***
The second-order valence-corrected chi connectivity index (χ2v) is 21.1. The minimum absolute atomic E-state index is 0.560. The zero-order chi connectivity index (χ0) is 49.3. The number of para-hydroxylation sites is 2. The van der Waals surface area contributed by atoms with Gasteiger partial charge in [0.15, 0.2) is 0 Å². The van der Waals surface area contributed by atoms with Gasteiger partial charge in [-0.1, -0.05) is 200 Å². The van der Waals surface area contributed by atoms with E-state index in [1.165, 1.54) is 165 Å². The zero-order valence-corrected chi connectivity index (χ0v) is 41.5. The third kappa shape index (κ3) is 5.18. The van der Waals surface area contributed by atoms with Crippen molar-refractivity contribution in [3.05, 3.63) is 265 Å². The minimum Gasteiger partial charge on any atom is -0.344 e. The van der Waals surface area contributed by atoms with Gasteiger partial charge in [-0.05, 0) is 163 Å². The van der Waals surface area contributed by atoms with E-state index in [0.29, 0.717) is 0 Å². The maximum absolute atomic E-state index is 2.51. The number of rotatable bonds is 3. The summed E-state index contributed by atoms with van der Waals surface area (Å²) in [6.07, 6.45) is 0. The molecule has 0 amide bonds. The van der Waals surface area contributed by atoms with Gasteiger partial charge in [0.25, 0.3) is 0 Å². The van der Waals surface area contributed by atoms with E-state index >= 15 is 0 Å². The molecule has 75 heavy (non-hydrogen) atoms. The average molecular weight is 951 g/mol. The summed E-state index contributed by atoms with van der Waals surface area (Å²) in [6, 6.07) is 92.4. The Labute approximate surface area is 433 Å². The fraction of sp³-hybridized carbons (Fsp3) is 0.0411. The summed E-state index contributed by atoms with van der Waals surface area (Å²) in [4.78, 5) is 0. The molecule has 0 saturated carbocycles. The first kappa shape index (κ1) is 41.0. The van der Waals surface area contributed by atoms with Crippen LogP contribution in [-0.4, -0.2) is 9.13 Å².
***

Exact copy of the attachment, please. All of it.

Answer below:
The second-order valence-corrected chi connectivity index (χ2v) is 21.1. The minimum absolute atomic E-state index is 0.560. The zero-order chi connectivity index (χ0) is 49.3. The number of para-hydroxylation sites is 2. The van der Waals surface area contributed by atoms with Gasteiger partial charge in [0.15, 0.2) is 0 Å². The van der Waals surface area contributed by atoms with Gasteiger partial charge in [-0.1, -0.05) is 200 Å². The van der Waals surface area contributed by atoms with E-state index in [1.165, 1.54) is 165 Å². The zero-order valence-corrected chi connectivity index (χ0v) is 41.5. The third kappa shape index (κ3) is 5.18. The van der Waals surface area contributed by atoms with Crippen molar-refractivity contribution in [3.05, 3.63) is 265 Å². The minimum Gasteiger partial charge on any atom is -0.344 e. The van der Waals surface area contributed by atoms with Gasteiger partial charge in [-0.05, 0) is 163 Å². The van der Waals surface area contributed by atoms with E-state index in [0.29, 0.717) is 0 Å². The maximum absolute atomic E-state index is 2.51. The number of rotatable bonds is 3. The summed E-state index contributed by atoms with van der Waals surface area (Å²) in [6.07, 6.45) is 0. The molecule has 0 amide bonds. The van der Waals surface area contributed by atoms with Gasteiger partial charge in [0.25, 0.3) is 0 Å². The van der Waals surface area contributed by atoms with E-state index >= 15 is 0 Å². The molecule has 75 heavy (non-hydrogen) atoms. The average molecular weight is 951 g/mol. The summed E-state index contributed by atoms with van der Waals surface area (Å²) in [6, 6.07) is 92.4. The Labute approximate surface area is 433 Å². The fraction of sp³-hybridized carbons (Fsp3) is 0.0411. The summed E-state index contributed by atoms with van der Waals surface area (Å²) in [4.78, 5) is 0. The molecule has 0 saturated carbocycles. The first kappa shape index (κ1) is 41.0. The van der Waals surface area contributed by atoms with Crippen LogP contribution in [-0.4, -0.2) is 9.13 Å².